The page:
By going only to scripture you get only what scripture says. Makes sense? If you do this and you still cannot understand what the text is saying, then you must simply leave it alone! Do not become agitated and do not think that you must always obtain a full understanding of every text you read. It is quite possible that the Holy Spirit is not ready to give you understanding at that time. It is also possible that you will never come to an understanding of that particular text. Just accept it. Each of us is given his or her own ‘measure’ of spiritual gifts and understanding. God will not reveal something to us unless He is ready to do so. So do not fight it!

It is also true that although you know all the meanings a word might have, you will not necessarily also obtain the full interpretation of a given text, unless the Lord is pleased to give it at that time. And also bear in mind that teachers are called by God for a purpose… listen.

Example of Proper Textual Examination

Read John 3:16. It is a very familiar text, but it is also a much misused and abused one. Do you believe this text is telling us God ‘offers’ salvation to everyone? If you do, then you are mistaken. If the proper ‘rules’ of scripture interpretation are applied, you will discover the following...

  1. The vital word to find a meaning for is ‘world’. It is not as easy as you think! Look in, say, a Strong’s concordance. There you will find there are at least nine different meanings for the word ‘world’. One of them is ‘Believers only’. Did you know that? Write down all the possible meanings for the word, for the proper interpretation of the word will affect the meaning of the whole text (and your understanding of election/salvation).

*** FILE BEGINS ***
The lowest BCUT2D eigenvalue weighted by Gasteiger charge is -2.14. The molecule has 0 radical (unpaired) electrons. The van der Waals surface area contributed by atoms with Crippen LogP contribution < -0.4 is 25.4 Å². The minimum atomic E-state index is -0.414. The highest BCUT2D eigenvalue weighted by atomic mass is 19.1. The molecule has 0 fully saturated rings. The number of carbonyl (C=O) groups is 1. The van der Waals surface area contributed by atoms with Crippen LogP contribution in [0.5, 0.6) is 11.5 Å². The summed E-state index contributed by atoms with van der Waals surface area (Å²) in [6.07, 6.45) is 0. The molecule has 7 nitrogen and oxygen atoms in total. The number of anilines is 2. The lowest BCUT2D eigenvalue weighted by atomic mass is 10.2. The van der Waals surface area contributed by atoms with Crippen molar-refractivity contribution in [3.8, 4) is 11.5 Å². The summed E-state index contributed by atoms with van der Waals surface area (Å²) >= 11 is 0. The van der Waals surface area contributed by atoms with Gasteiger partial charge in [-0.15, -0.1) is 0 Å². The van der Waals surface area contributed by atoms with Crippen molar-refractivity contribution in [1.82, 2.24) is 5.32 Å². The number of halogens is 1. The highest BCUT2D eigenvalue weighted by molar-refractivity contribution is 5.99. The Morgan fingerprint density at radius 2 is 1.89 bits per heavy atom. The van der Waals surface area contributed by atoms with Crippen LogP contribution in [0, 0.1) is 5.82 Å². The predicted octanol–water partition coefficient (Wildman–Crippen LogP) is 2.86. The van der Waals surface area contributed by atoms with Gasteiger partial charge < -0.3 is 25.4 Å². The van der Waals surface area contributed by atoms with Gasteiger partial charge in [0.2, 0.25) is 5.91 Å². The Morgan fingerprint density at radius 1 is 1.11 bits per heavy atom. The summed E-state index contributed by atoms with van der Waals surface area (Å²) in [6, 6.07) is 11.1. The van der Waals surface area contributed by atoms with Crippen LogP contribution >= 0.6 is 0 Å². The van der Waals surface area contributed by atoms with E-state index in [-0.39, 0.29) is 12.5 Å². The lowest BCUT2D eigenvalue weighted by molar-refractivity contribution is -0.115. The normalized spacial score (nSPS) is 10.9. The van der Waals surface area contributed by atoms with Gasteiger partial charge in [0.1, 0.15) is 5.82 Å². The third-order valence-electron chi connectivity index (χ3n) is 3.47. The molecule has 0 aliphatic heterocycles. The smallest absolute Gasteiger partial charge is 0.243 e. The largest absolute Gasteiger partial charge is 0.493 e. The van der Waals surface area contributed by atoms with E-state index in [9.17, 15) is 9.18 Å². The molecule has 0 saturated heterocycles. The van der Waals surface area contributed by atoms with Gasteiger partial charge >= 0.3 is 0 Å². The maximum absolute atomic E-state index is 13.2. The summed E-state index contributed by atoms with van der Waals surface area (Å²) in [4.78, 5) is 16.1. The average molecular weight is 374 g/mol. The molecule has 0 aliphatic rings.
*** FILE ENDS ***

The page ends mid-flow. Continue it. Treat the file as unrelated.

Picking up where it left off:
2. Now, look at the context. What does it tell you? It says, in unequivocal language, that God sent His Son to die for those who would believe. Now, look again at all those meanings you wrote down. Which of those meanings can fit the context? You will find the only meaning that fits is ‘Believers only’. Read the rest of that portion of scripture and you will find that God sent His Son only for Believers. That is, those who are already elect. He did not die for ‘everyone in the world’! Once you add the word meaning to the context, you have your ‘interpretation’.

Of course, if you are Arminian, you will reject this proper way of interpretation, and will instead replace it with an invalid and totally humanistic method. The total effect is to reject God’s election and to ‘choose’ one’s own salvation.

Basically, you are either a Believer or you are not. If you truly are saved and a Believer, then you have no right to tamper with God’s word. Even a football team’s fan club has its rules and regulations. If you do not abide by them, then you are not a member and cannot claim to be one. If you are a Believer and you reject the proper ways of interpretation as found in scripture itself, then you cannot claim to be acting as a Believer. Simple, really.

(Also see O-048 How to Study Theology)

© January 1996

Published on www.christiandoctrine.com